Written by: Carrie Alani, MA, RN
How many times have you picked up a book, magazine or journal, read a few sentences and thought, “Oh, my God, I could do that…”?
You probably can.
Don’t hold back the urge.
My 82-year-old mom confirmed this for me recently. She was sitting shotgun as I flew up I-90 out of Chicago and pointed to a chubby, mirrored office building I’d never noticed before.
“After I got divorced from your dad, I met a man in a bar and we made love on his desk in that office building,” she burped up. “It was amazing.”
“Mom! Why are you telling me this?” I begged, horrified, swerving lanes and cutting off a truck.
“I want you to know – I don’t want to die with that story inside me,” she admitted. She went silent the rest of the trip.
Ah-ha! The lightbulb triggered. This is why we write.
The Storyteller Within Each of Us
Storytelling is as intrinsic to being human as speaking. Proven by ancient scribblings on cave walls and the tombs in Egypt. We are hard-wired to communicate, tell our stories, inform others, and express ourselves. We want others to know our experiences; unburden our souls, and, selfishly, steal a moment of attention in a world where the span of such is shorter each day.
Can you do it? Unequivocally, yes.
Here’s the deal: Even if you bombed language arts or hated vocab, it’s doable. Writing is something you can love and even profit from. With a little planning, a decent computer (something with spellcheck and grammar fixer), and a few basic resources, you can join the world of the proud and published.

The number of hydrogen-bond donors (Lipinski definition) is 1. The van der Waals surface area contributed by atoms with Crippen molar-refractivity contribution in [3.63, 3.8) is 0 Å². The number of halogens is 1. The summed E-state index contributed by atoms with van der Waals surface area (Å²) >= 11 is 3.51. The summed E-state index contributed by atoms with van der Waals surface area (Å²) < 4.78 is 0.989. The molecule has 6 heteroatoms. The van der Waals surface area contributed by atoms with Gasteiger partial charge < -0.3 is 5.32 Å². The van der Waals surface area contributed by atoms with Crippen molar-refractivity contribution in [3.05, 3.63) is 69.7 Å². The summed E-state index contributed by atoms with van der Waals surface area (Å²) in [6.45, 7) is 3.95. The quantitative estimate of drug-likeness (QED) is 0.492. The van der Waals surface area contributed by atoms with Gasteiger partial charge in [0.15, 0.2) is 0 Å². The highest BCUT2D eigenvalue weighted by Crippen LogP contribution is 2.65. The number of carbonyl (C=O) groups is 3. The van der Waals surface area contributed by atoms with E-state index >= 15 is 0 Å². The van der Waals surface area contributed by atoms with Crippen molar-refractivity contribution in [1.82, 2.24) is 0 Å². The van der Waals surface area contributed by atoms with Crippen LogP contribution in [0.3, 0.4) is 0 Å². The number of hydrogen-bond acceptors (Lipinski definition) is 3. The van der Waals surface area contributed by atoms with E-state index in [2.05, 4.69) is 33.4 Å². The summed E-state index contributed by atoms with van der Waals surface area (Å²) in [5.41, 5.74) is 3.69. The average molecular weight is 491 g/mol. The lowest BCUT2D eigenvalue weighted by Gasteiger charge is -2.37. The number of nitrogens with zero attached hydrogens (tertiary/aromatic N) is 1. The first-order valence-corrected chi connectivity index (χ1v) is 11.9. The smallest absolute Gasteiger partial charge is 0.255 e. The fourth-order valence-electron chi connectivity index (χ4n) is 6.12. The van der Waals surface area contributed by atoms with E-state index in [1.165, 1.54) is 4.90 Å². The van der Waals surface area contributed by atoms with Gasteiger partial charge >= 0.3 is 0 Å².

My Journey Into Storytelling
For me, writing came naturally. As soon as I could read, I made little books for my friends. In middle school, I wrote a gossip rag (and got caught copying it in the teachers lounge) filled with my classmates’ dirt. In college, I double-majored in nursing and journalism, eventually getting my masters (not an MBA or MSN!), in creative writing/healthcare communications. It was a deliberate choice, and this became the best way to use my gifts to help my profession.
More than just a career move, writing has been a refuge throughout my turbulent career. When I am angry, I take that emotion and write about it (in BIG, BOLD fonts, if needed!). When a favorite patient dies, I write about it; and mostly, when I feel helpless to unburden others, I write about it.
Ninety-nine percent of my writing never sees the light of day, but getting it out makes it real, clears my heart and soul, and helps me go back to work the next day. It’s a cheap, natural, and proven tool to support my mental health. Best of all, if it’s a message that can help others, publishing it makes you feel that much better.
So, here is a simple roadmap to get your name on that byline:
Step One – What are You Passionate About?
Think about your hobbies, interests, and obsessions. Are you dying to tell the world about Pickleball? Is climate change driving you crazy? Steamed about politics? Just nuts about nursing? Whatever your jam, there is a place to let loose. Grab some paper and a pen, go somewhere quiet and just start listing ideas you’d like to share. Do you want to change peoples’ minds or tug at their hearts? Do you want to lecture readers or enlighten them? What is your message? Don’t judge or critique your answers. There will be plenty of time for that later. Jot down your inner thoughts and let them flow naturally. Over time, you’ll get better at this.